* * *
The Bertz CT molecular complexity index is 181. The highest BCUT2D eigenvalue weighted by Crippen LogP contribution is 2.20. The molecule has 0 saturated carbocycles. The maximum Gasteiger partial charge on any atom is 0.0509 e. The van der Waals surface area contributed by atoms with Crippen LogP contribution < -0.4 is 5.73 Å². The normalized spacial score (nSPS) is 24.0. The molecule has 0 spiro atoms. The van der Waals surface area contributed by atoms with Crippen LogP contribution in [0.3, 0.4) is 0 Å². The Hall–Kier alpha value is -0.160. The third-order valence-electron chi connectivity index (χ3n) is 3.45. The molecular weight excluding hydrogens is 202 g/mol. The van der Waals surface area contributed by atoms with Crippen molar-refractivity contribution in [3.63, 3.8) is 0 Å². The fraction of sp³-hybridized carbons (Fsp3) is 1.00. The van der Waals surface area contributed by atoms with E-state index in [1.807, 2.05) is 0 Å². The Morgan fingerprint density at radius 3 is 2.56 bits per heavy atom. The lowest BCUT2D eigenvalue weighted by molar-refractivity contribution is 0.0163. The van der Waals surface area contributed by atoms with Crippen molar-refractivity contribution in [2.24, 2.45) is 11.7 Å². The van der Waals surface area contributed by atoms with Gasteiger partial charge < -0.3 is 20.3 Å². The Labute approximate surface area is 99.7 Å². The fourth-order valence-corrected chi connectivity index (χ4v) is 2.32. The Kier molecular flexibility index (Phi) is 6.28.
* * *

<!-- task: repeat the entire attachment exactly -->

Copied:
The Bertz CT molecular complexity index is 181. The highest BCUT2D eigenvalue weighted by Crippen LogP contribution is 2.20. The molecule has 0 saturated carbocycles. The maximum Gasteiger partial charge on any atom is 0.0509 e. The van der Waals surface area contributed by atoms with Crippen LogP contribution < -0.4 is 5.73 Å². The normalized spacial score (nSPS) is 24.0. The molecule has 0 spiro atoms. The van der Waals surface area contributed by atoms with Crippen LogP contribution in [0.3, 0.4) is 0 Å². The Hall–Kier alpha value is -0.160. The third-order valence-electron chi connectivity index (χ3n) is 3.45. The molecular weight excluding hydrogens is 202 g/mol. The van der Waals surface area contributed by atoms with Crippen molar-refractivity contribution in [3.63, 3.8) is 0 Å². The fraction of sp³-hybridized carbons (Fsp3) is 1.00. The van der Waals surface area contributed by atoms with E-state index in [1.807, 2.05) is 0 Å². The Morgan fingerprint density at radius 3 is 2.56 bits per heavy atom. The lowest BCUT2D eigenvalue weighted by molar-refractivity contribution is 0.0163. The van der Waals surface area contributed by atoms with Crippen molar-refractivity contribution in [2.24, 2.45) is 11.7 Å². The van der Waals surface area contributed by atoms with Gasteiger partial charge < -0.3 is 20.3 Å². The Labute approximate surface area is 99.7 Å². The fourth-order valence-corrected chi connectivity index (χ4v) is 2.32. The Kier molecular flexibility index (Phi) is 6.28.